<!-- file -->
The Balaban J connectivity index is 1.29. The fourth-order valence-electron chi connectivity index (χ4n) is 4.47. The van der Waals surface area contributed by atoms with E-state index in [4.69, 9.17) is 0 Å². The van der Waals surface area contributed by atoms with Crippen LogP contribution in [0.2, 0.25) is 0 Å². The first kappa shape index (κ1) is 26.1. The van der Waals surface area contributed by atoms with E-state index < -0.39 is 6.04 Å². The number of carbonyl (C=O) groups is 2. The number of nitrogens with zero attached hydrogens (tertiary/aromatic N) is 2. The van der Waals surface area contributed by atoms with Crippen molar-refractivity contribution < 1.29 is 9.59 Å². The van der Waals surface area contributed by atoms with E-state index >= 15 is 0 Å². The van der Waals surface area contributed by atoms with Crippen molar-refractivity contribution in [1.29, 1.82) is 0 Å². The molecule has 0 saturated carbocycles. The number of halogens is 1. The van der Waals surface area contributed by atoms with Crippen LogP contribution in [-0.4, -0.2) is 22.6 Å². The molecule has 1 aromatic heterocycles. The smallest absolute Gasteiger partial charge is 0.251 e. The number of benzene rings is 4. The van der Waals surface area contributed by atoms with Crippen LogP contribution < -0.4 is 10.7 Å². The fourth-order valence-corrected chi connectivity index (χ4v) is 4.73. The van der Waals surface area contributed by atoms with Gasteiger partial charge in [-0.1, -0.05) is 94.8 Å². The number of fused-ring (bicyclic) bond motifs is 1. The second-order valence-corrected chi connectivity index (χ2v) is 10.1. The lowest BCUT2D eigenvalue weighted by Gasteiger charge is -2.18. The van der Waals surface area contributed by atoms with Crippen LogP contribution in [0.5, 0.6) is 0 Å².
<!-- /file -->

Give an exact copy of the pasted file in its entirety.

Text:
The Balaban J connectivity index is 1.29. The fourth-order valence-electron chi connectivity index (χ4n) is 4.47. The van der Waals surface area contributed by atoms with E-state index in [4.69, 9.17) is 0 Å². The van der Waals surface area contributed by atoms with Crippen LogP contribution in [0.2, 0.25) is 0 Å². The first kappa shape index (κ1) is 26.1. The van der Waals surface area contributed by atoms with E-state index < -0.39 is 6.04 Å². The number of carbonyl (C=O) groups is 2. The number of nitrogens with zero attached hydrogens (tertiary/aromatic N) is 2. The van der Waals surface area contributed by atoms with Crippen molar-refractivity contribution < 1.29 is 9.59 Å². The van der Waals surface area contributed by atoms with E-state index >= 15 is 0 Å². The van der Waals surface area contributed by atoms with Crippen molar-refractivity contribution in [1.29, 1.82) is 0 Å². The molecule has 0 saturated carbocycles. The number of halogens is 1. The van der Waals surface area contributed by atoms with Crippen LogP contribution in [-0.4, -0.2) is 22.6 Å². The molecule has 1 aromatic heterocycles. The smallest absolute Gasteiger partial charge is 0.251 e. The number of benzene rings is 4. The van der Waals surface area contributed by atoms with Crippen LogP contribution < -0.4 is 10.7 Å². The fourth-order valence-corrected chi connectivity index (χ4v) is 4.73. The van der Waals surface area contributed by atoms with Gasteiger partial charge in [-0.1, -0.05) is 94.8 Å². The number of fused-ring (bicyclic) bond motifs is 1. The second-order valence-corrected chi connectivity index (χ2v) is 10.1. The lowest BCUT2D eigenvalue weighted by Gasteiger charge is -2.18. The van der Waals surface area contributed by atoms with Crippen LogP contribution in [0.5, 0.6) is 0 Å².